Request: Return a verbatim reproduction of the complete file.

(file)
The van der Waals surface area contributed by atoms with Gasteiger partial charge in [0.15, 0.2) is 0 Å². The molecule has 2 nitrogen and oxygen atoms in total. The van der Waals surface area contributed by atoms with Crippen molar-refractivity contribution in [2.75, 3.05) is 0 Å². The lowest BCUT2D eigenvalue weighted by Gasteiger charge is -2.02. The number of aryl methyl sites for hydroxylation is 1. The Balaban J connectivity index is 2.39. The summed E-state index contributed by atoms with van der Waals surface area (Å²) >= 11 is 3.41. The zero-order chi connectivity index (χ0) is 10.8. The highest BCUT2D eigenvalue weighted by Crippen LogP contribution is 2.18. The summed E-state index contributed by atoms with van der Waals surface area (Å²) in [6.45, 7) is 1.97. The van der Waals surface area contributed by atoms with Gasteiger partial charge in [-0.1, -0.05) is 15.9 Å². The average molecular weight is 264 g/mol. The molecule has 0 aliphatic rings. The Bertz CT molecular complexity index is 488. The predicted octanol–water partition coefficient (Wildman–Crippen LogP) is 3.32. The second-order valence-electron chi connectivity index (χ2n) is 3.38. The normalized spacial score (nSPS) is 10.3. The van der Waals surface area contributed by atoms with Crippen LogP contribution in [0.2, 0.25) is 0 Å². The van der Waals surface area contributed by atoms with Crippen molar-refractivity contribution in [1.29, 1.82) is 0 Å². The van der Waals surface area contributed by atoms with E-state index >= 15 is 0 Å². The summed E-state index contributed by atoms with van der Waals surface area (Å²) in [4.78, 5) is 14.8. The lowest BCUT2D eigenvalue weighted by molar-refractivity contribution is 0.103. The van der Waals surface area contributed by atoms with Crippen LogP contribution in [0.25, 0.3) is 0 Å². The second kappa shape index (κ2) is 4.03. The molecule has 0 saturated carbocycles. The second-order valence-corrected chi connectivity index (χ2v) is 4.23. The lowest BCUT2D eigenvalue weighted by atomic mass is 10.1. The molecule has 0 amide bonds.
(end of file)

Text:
The van der Waals surface area contributed by atoms with Gasteiger partial charge in [0.15, 0.2) is 0 Å². The molecule has 2 nitrogen and oxygen atoms in total. The van der Waals surface area contributed by atoms with Crippen molar-refractivity contribution in [2.75, 3.05) is 0 Å². The lowest BCUT2D eigenvalue weighted by Gasteiger charge is -2.02. The number of aryl methyl sites for hydroxylation is 1. The Balaban J connectivity index is 2.39. The summed E-state index contributed by atoms with van der Waals surface area (Å²) >= 11 is 3.41. The zero-order chi connectivity index (χ0) is 10.8. The highest BCUT2D eigenvalue weighted by Crippen LogP contribution is 2.18. The summed E-state index contributed by atoms with van der Waals surface area (Å²) in [6.45, 7) is 1.97. The van der Waals surface area contributed by atoms with Gasteiger partial charge in [-0.1, -0.05) is 15.9 Å². The average molecular weight is 264 g/mol. The molecule has 0 aliphatic rings. The Bertz CT molecular complexity index is 488. The predicted octanol–water partition coefficient (Wildman–Crippen LogP) is 3.32. The second-order valence-electron chi connectivity index (χ2n) is 3.38. The normalized spacial score (nSPS) is 10.3. The van der Waals surface area contributed by atoms with Crippen LogP contribution in [0.2, 0.25) is 0 Å². The van der Waals surface area contributed by atoms with Crippen molar-refractivity contribution in [1.29, 1.82) is 0 Å². The van der Waals surface area contributed by atoms with E-state index >= 15 is 0 Å². The summed E-state index contributed by atoms with van der Waals surface area (Å²) in [4.78, 5) is 14.8. The lowest BCUT2D eigenvalue weighted by molar-refractivity contribution is 0.103. The van der Waals surface area contributed by atoms with Crippen LogP contribution in [0.25, 0.3) is 0 Å². The second kappa shape index (κ2) is 4.03. The molecule has 0 saturated carbocycles. The second-order valence-corrected chi connectivity index (χ2v) is 4.23. The lowest BCUT2D eigenvalue weighted by atomic mass is 10.1. The molecule has 0 amide bonds.